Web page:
Frederick Douglas Quotes

Great men are few and far between in today’s world. Frederick Douglas ranks as one of the United State’s top great men. His quotations are just as relevant
today as they were when he first spoke them.

Below is a list of some of his most popular quotes. Most of them translate easily into present time.

QUOTES BY FREDRICK DOUGLASS

A battle lost or won is easily described, understood, and appreciated, but the moral growth of a great nation requires reflection, as well as observation, to appreciate it.

A gentleman will not insult me, and no man not a gentleman can insult me.

A little learning, indeed, may be a dangerous thing, but the want of learning is a calamity to any people.

At a time like this, scorching irony, not convincing argument, is needed.

Fugitive slaves were rare then, and as a fugitive slave lecturer, I had the advantage of being the first one out.

I am a Republican, a black, dyed in the wool Republican, and I never intend to belong to any other party than the party of freedom and progress.

I could, as a free man, look across the bay toward the Eastern Shore where I was born a slave.



I didn’t know I was a slave until I found out I couldn’t do the things I wanted.

I prayed for twenty years but received no answer until I prayed with my legs.

I prefer to be true to myself, even at the hazard of incurring the ridicule of others, rather than to be false, and to incur my own abhorrence.

I recognize the Republican party as the sheet anchor of the colored man’s political hopes and the ark of his safety.

If there is no struggle, there is no progress. Those who profess to favor freedom, and deprecate agitation, are men who want crops without plowing up the ground, they want rain without thunder and lightning.”

 

A man’s character always takes its hue, more or less, from the form and color of things about him.

America is false to the past, false to the present, and solemnly binds herself to be false to the future.



It is not light that we need, but fire; it is not the gentle shower, but thunder. We need the storm, the whirlwind, and the earthquake.

Man’s greatness consists in his ability to do and the proper application of his powers to things needed to be done.

No man can put a chain about the ankle of his fellow man without at last finding the other end fastened about his own neck.

One and God make a majority.

People might not get all they work for in this world, but they must certainly work for all they get.

Power concedes nothing without a demand. It never did and it never will.

Slaves are generally expected to sing as well as to work.

The life of the nation is secure only while the nation is honest, truthful, and virtuous.



The limits of tyrants are prescribed by the endurance of those whom they oppose.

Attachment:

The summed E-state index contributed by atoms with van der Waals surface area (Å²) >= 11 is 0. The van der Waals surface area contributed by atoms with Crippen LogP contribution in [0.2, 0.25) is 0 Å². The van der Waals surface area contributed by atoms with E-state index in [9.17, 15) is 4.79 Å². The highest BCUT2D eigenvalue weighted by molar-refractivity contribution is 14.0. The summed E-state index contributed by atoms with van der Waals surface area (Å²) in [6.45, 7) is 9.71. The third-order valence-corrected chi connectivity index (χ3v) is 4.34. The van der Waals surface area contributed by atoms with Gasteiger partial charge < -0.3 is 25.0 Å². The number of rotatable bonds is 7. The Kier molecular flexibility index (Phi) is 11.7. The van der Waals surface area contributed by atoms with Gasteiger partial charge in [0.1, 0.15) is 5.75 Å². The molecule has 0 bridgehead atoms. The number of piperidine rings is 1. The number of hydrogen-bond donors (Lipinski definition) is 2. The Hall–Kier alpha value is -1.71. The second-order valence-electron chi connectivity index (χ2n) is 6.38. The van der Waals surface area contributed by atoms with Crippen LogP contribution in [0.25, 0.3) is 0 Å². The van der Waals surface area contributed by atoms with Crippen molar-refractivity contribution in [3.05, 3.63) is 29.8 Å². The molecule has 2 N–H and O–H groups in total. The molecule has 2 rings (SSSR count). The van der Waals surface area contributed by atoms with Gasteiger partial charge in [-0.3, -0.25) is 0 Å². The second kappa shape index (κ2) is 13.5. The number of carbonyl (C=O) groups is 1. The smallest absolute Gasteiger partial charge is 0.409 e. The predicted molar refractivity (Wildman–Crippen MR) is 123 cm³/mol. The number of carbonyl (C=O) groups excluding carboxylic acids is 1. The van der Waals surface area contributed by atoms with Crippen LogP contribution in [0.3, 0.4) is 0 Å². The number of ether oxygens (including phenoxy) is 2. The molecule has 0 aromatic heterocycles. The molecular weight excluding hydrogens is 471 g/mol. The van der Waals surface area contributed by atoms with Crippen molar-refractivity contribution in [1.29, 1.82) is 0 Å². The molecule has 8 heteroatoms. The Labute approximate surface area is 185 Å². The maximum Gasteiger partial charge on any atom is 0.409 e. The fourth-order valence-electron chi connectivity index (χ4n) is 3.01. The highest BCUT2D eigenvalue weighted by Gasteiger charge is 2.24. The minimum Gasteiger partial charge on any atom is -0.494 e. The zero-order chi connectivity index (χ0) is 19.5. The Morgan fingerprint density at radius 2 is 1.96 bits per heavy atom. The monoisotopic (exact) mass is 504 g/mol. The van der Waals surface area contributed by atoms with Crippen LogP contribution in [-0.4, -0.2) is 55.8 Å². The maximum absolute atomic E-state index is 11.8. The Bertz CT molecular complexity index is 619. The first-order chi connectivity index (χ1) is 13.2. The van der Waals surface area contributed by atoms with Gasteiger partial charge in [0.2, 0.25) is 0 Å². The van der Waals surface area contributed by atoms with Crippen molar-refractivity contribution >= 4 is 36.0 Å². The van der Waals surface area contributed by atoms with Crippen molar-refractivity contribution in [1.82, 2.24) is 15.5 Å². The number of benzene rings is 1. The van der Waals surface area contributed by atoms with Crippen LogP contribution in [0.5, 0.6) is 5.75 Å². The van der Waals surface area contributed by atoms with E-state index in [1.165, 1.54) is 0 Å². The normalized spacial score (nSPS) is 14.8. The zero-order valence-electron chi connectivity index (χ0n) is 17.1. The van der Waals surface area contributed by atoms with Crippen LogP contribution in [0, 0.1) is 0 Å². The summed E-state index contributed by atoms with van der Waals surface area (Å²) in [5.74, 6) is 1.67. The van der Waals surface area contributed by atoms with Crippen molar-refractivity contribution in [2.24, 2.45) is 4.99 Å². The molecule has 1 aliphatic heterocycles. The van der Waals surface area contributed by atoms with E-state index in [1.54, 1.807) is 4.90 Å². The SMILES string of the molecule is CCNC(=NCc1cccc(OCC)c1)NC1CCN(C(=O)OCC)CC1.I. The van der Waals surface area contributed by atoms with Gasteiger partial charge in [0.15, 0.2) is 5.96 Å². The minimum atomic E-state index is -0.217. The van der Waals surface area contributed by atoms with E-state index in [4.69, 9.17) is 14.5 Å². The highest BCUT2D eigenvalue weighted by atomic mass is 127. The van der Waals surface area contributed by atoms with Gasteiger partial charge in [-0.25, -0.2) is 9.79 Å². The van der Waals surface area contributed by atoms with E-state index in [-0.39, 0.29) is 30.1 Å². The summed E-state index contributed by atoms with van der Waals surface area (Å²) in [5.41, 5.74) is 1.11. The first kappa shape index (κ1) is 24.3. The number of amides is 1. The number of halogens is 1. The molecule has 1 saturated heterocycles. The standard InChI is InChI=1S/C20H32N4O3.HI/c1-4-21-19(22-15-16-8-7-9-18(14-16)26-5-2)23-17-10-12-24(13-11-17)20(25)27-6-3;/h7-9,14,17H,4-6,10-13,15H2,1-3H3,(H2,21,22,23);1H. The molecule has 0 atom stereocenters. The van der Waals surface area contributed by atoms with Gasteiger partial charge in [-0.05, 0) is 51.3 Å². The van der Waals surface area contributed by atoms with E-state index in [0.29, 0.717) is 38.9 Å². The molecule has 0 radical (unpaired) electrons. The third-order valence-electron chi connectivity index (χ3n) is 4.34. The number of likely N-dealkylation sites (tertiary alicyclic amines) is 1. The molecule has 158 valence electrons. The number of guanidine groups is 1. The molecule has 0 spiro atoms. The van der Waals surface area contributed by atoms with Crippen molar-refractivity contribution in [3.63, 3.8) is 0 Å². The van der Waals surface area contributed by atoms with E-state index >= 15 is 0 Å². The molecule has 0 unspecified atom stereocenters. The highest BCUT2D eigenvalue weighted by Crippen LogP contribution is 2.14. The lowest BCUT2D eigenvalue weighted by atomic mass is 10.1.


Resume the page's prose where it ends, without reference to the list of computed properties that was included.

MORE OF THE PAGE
The soul that is within me no man can degrade.

The thing worse than rebellion is the thing that causes rebellion.

The white man’s happiness cannot be purchased by the black man’s misery.

Those who profess to favor freedom, and yet depreciate agitation, are men who want crops without plowing up the ground.

To suppress free speech is a double wrong. It violates the rights of the hearer as well as those of the speaker.

We have to do with the past only as we can make it useful to the present and the future.

What to the Slave is the 4th of July.



When men sow the wind it is rational to expect that they will reap the whirlwind.

Where justice is denied, where poverty is enforced, where ignorance prevails, and where any one class is made to feel that society is an organized conspiracy to oppress, rob and degrade them, neither persons nor property will be safe.

People might not get all they work for in this world, but they must certainly work for all they get.

Where justice is denied, where poverty is enforced, where ignorance prevails, and where any one class is made to feel that society is an organized conspiracy to oppress, rob and degrade them, neither persons nor property will be safe.

Be not discouraged. There is a future for you. . . . The resistance encountered now predicates hope. . . . Only as we rise . . . do we encounter opposition.

I prefer to be true to myself, even at the hazard of incurring the ridicule of others, rather than to be false, and to incur my own abhorrence.

The soul that is within me no man can degrade.

It is not light that we need, but fire; it is not the gentle shower, but thunder. We need the storm, the whirlwind, and the earthquake.

A little learning, indeed, may be a dangerous thing, but the want of learning is a calamity to any people.